But wait there’s more. Virtually every news channel has their own special little Brit, usually a multi-racial woman who blathers on in a distant dialect that is unintelligible to most Americans. I want the news, i.e. currents events, without a lesson in Anglo-Saxon. Please! If I hear aluminum pronounced that crazy way one more time, I swear I’m going to start screaming at my TV.

The Brits have even managed to screw up Hollywood. A few years ago, I took my wife to see a questionable remake of the Exodus story: Exodus: Gods and Kings. I was treated to hours of biblical people babbling British English. I did not know that Moses was from Liverpool and Ramses was from somewhere around the Midlands. Chiefly because of these sketchy accents, the movie bombed. Duh!

Now before someone in Britain starts calling me an old git, let me further explain. I have nothing personal against the British Isles or their lovely (loo-vly) people or that former penal colony. I would just humbly expect that my cinema and television content, including those pesky commercials, be delivered to me in my native parlance. I want to be entertained and informed not annoyed. I’m pretty sure those in Britain would prefer their media not be delivered with a French accent or am I wrong?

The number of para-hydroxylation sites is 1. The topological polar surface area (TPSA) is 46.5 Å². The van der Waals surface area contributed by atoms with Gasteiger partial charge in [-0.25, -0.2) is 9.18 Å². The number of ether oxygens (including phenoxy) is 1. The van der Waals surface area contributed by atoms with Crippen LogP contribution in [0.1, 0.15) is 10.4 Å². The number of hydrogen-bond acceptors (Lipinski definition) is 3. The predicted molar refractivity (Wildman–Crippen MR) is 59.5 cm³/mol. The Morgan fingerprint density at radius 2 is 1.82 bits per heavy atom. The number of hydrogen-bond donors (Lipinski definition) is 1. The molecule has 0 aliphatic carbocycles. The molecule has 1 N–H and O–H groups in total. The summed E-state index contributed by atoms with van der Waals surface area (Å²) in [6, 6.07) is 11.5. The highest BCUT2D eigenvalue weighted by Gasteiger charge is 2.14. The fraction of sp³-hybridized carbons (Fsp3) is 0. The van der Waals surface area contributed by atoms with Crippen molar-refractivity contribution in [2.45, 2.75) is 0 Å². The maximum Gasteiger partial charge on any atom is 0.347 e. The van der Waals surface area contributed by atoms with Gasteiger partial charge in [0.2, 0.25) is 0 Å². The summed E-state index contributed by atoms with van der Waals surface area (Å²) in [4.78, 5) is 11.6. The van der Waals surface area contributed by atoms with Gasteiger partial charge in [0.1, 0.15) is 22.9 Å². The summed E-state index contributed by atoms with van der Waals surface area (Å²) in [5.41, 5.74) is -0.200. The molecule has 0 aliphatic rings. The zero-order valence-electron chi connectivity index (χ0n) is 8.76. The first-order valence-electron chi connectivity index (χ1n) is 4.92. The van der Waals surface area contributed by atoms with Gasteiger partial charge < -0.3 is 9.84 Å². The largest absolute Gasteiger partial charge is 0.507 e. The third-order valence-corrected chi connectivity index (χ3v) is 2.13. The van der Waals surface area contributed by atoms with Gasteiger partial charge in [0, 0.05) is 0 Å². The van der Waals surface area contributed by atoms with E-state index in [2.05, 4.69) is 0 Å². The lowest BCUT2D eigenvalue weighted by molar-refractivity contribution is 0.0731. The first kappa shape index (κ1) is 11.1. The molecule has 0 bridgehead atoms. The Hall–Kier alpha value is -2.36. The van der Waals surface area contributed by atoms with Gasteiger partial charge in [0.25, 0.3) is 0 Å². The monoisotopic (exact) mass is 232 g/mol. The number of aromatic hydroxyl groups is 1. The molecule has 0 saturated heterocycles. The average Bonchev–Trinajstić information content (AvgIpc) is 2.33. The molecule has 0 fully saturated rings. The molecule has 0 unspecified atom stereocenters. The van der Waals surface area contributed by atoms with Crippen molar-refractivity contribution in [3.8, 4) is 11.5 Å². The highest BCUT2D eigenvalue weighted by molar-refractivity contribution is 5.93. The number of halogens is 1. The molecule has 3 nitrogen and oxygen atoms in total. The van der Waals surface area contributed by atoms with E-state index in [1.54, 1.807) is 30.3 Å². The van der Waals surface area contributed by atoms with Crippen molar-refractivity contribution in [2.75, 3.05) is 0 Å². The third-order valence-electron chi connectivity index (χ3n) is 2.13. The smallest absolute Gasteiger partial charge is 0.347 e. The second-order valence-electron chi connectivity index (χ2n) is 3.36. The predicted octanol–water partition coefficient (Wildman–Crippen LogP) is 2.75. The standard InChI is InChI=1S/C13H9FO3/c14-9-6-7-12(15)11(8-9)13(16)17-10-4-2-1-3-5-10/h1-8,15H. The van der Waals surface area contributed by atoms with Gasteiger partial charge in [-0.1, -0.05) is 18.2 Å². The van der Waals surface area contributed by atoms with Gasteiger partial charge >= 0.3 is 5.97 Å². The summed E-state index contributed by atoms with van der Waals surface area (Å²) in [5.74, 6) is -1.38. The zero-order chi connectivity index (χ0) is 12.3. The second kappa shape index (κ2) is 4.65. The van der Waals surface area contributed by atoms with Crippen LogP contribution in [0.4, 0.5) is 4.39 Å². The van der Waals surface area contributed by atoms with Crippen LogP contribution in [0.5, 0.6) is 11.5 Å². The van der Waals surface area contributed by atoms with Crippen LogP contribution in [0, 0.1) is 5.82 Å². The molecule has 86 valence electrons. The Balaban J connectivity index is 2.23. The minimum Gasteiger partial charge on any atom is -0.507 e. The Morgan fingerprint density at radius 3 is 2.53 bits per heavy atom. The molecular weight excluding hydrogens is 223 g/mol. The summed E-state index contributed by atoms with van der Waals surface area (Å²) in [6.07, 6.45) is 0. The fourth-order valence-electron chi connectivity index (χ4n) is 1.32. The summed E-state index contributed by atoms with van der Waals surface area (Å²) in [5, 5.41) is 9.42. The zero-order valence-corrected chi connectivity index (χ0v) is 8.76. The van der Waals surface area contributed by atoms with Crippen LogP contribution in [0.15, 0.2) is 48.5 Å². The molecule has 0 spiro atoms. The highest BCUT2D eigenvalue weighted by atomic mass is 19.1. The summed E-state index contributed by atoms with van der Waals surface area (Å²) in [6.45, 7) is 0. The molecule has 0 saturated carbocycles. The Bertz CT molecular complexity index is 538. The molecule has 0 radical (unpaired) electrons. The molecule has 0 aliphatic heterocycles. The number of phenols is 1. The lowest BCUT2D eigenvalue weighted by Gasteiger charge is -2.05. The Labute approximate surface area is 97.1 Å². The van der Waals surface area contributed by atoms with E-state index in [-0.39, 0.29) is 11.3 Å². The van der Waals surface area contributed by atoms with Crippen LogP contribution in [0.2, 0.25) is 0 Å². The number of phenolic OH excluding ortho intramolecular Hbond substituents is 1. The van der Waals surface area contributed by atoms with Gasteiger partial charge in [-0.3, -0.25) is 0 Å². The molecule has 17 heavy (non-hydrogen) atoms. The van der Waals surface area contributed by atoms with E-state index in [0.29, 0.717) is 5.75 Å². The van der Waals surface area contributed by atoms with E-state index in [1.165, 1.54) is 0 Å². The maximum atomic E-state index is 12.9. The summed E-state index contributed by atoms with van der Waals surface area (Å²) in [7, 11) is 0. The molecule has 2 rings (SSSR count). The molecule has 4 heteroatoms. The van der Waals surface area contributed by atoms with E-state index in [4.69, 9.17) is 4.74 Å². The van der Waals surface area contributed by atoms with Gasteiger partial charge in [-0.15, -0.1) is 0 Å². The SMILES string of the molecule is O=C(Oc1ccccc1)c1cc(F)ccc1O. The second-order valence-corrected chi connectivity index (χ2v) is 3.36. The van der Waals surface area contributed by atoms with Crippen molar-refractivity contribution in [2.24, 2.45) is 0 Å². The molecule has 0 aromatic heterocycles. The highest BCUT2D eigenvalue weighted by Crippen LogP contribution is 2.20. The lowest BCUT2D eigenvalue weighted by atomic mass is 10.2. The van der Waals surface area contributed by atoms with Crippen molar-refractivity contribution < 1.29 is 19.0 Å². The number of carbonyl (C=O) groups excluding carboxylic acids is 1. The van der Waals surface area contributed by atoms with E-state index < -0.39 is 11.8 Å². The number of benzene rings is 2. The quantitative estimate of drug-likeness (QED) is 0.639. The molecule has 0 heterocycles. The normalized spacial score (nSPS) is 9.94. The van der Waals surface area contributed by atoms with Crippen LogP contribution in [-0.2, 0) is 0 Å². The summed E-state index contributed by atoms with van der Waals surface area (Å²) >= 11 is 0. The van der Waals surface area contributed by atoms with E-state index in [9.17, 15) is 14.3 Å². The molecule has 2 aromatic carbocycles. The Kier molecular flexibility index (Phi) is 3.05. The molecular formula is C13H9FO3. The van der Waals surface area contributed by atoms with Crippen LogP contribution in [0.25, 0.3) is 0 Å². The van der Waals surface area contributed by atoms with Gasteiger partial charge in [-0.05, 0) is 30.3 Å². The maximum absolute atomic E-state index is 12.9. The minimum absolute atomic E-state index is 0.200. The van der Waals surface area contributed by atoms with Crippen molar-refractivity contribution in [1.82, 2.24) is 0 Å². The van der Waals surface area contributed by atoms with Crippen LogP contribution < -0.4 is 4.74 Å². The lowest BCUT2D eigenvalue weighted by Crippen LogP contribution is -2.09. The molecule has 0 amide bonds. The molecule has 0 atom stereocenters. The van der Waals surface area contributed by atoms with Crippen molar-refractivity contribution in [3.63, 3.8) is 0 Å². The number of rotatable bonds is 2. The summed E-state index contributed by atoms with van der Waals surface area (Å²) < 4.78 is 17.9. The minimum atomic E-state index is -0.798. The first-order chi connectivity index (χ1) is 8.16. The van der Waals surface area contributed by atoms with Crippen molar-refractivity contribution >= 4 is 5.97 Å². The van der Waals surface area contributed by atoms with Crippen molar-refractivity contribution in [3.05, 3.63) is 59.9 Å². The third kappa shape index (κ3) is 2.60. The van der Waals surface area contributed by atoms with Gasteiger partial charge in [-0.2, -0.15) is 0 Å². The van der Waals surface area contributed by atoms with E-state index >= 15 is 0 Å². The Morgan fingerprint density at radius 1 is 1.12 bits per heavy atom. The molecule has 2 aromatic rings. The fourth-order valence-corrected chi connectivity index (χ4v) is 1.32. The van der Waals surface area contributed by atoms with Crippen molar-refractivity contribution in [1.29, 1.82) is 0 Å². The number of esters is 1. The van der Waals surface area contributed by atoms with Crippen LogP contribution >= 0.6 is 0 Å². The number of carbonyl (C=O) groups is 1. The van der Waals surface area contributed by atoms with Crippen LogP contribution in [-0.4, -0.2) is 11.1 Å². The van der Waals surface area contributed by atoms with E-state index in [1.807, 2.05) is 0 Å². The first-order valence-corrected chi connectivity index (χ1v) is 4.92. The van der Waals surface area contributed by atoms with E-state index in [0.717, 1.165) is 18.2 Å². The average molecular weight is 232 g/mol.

The fact that British English hasn’t really changed that much in 300 years or so aside, what’s with the absence of those Ts and Hs and substituting an R for an A at the end of words. I don’t bloody live in Americer – I live in America and I would prefer to hear American English.

My apologies in advance (I fear the swift Anglo-Saxon sword.):

To both the Brits and Aussies – I apologize for co-mingling your cultures. I realize you are not fond of each other and that all blokes are not the same.

Yes I know that many of our great actors on the stage and in movies were British. Blimey!

Yes, I know you think your pronunciation of aluminum is correct. Forgive me for not agreeing.

I know the Exodus movie’s bombing was not Britain’s fault; it was a bloody bad film.

I could apologize all night but well, ‘at’s ‘he ‘hing, inin It?